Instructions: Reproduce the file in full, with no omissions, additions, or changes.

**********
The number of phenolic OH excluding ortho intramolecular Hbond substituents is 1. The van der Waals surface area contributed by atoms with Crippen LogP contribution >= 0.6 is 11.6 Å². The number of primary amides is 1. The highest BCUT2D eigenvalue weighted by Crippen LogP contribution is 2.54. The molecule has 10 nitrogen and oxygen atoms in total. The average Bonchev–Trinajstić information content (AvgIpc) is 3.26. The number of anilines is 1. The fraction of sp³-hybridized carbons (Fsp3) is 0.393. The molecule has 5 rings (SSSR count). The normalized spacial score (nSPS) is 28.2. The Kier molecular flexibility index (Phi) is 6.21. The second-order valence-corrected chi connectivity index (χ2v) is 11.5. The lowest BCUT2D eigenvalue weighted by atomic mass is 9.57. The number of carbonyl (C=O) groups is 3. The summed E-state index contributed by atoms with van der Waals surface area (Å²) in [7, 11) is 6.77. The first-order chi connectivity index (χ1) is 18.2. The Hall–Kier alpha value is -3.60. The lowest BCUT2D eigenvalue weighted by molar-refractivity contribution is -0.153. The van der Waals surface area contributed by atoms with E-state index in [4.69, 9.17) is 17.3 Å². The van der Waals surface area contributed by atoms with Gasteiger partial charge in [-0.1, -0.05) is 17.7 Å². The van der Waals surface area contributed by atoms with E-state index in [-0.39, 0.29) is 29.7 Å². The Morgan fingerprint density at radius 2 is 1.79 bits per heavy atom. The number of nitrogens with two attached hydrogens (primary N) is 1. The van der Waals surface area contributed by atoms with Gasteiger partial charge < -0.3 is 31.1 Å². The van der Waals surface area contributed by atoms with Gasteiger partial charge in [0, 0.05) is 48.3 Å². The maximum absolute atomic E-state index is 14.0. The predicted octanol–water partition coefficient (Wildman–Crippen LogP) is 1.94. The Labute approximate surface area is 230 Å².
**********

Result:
The number of phenolic OH excluding ortho intramolecular Hbond substituents is 1. The van der Waals surface area contributed by atoms with Crippen LogP contribution >= 0.6 is 11.6 Å². The number of primary amides is 1. The highest BCUT2D eigenvalue weighted by Crippen LogP contribution is 2.54. The molecule has 10 nitrogen and oxygen atoms in total. The average Bonchev–Trinajstić information content (AvgIpc) is 3.26. The number of anilines is 1. The fraction of sp³-hybridized carbons (Fsp3) is 0.393. The molecule has 5 rings (SSSR count). The normalized spacial score (nSPS) is 28.2. The Kier molecular flexibility index (Phi) is 6.21. The second-order valence-corrected chi connectivity index (χ2v) is 11.5. The lowest BCUT2D eigenvalue weighted by atomic mass is 9.57. The number of carbonyl (C=O) groups is 3. The summed E-state index contributed by atoms with van der Waals surface area (Å²) in [7, 11) is 6.77. The first-order chi connectivity index (χ1) is 18.2. The Hall–Kier alpha value is -3.60. The lowest BCUT2D eigenvalue weighted by molar-refractivity contribution is -0.153. The van der Waals surface area contributed by atoms with E-state index in [4.69, 9.17) is 17.3 Å². The van der Waals surface area contributed by atoms with Gasteiger partial charge in [-0.1, -0.05) is 17.7 Å². The van der Waals surface area contributed by atoms with E-state index in [-0.39, 0.29) is 29.7 Å². The Morgan fingerprint density at radius 2 is 1.79 bits per heavy atom. The number of nitrogens with two attached hydrogens (primary N) is 1. The van der Waals surface area contributed by atoms with Gasteiger partial charge < -0.3 is 31.1 Å². The van der Waals surface area contributed by atoms with Gasteiger partial charge in [0, 0.05) is 48.3 Å². The maximum absolute atomic E-state index is 14.0. The predicted octanol–water partition coefficient (Wildman–Crippen LogP) is 1.94. The Labute approximate surface area is 230 Å².